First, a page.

Social conditions affect the health of GLBT people in many ways, ranging from the direct impact of stigmatization and prejudice (e.g. exposure to violence, stress, poor access to care) to the failure to adequately address special needs of LGBT populations (e.g. gay specific sexually transmitted disease, fertility challenges, genital reassignment surgery.)
Barriers to care for GLBT people include systemic bias in health insurance and public entitlements which historically routinely fail to cover gay and lesbian partners or to provide for reimbursements for procedures of particular relevance to GLBT populations (e.g. fertility services for lesbians, care for transsexuals, etc.)
Research and public health studies have not included GLBT populations, resulting both in a lack of data about specific health concerns or needs but also delays in the discovery of any trends or associations of specific illnesses with members of this population. Examples of this are the association of sexual orientation with incidence and natural history of cancer (e.g. breast cancer in lesbians or anal cancer in gay men); mental health of gender variant adolescents; and sexually transmitted disease (STD) rates among gay men.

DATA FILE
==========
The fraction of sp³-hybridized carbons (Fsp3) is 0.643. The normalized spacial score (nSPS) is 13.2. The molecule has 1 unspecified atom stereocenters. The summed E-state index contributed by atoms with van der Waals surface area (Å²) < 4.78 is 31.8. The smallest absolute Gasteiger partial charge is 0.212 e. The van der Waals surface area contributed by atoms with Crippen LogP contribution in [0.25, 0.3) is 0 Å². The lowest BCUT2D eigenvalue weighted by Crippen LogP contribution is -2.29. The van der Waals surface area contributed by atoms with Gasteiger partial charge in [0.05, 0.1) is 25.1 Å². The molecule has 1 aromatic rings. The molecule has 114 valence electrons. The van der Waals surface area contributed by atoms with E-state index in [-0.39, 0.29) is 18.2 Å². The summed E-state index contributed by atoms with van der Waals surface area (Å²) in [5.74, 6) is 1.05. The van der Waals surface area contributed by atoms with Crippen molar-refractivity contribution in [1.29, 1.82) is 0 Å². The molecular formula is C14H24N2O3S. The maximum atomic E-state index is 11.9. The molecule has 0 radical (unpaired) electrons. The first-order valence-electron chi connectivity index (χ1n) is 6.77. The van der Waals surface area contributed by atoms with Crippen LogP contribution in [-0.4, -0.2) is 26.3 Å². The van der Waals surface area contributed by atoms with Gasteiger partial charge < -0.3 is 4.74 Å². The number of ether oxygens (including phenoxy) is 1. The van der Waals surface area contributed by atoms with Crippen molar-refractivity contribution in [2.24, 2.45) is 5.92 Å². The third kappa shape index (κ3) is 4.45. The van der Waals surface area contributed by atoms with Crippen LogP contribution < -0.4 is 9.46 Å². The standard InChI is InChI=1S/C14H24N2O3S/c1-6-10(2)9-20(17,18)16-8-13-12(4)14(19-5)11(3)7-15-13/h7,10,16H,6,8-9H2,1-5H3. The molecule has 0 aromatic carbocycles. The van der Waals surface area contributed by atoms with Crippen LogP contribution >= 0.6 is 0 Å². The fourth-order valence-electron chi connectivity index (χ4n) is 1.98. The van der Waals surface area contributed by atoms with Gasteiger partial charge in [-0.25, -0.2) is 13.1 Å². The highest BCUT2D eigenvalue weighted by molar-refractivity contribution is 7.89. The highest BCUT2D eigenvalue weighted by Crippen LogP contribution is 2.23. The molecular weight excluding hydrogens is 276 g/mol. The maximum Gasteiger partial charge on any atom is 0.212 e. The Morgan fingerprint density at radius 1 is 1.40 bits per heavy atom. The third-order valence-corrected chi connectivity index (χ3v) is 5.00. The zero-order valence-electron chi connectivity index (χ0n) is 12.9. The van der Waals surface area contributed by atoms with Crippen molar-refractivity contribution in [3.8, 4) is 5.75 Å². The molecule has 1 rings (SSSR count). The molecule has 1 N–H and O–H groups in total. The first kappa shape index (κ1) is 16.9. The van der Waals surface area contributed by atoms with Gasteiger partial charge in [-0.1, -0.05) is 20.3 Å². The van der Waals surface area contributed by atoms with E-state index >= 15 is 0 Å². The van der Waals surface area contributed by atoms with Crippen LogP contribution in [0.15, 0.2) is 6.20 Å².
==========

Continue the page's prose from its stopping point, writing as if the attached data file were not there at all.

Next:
Because of negative attitudes prevalent in the US public as well as among physicians and other medical staff, LGBT individuals are subject to discrimination and bias in medical encounters. Moreover they are likely to receive substandard care, or remain silent about important health issues because of fear of stigmatization. Bias from healthcare professional (or the perception of bias) has been identified in research as a leading barrier to care leading to a reduction in help-seeking and quality of care. Stereotyping or lack of education also leads health providers to ignore known special preventive care and treatment needs of GBLT people. Medical forms and the format of medical intake and history/assessment processes are often insensitive to the experience of GLBT clients/patients and are likely to discourage disclosure of sexual orientation and behavior.
Lack of sensitivity and fear of stigma in mental health settings results in GLBT people have a reluctance to seek care as well as substandard care when they are unwilling or unable to disclose aspects of their lives that are germane to treatment planning and goals.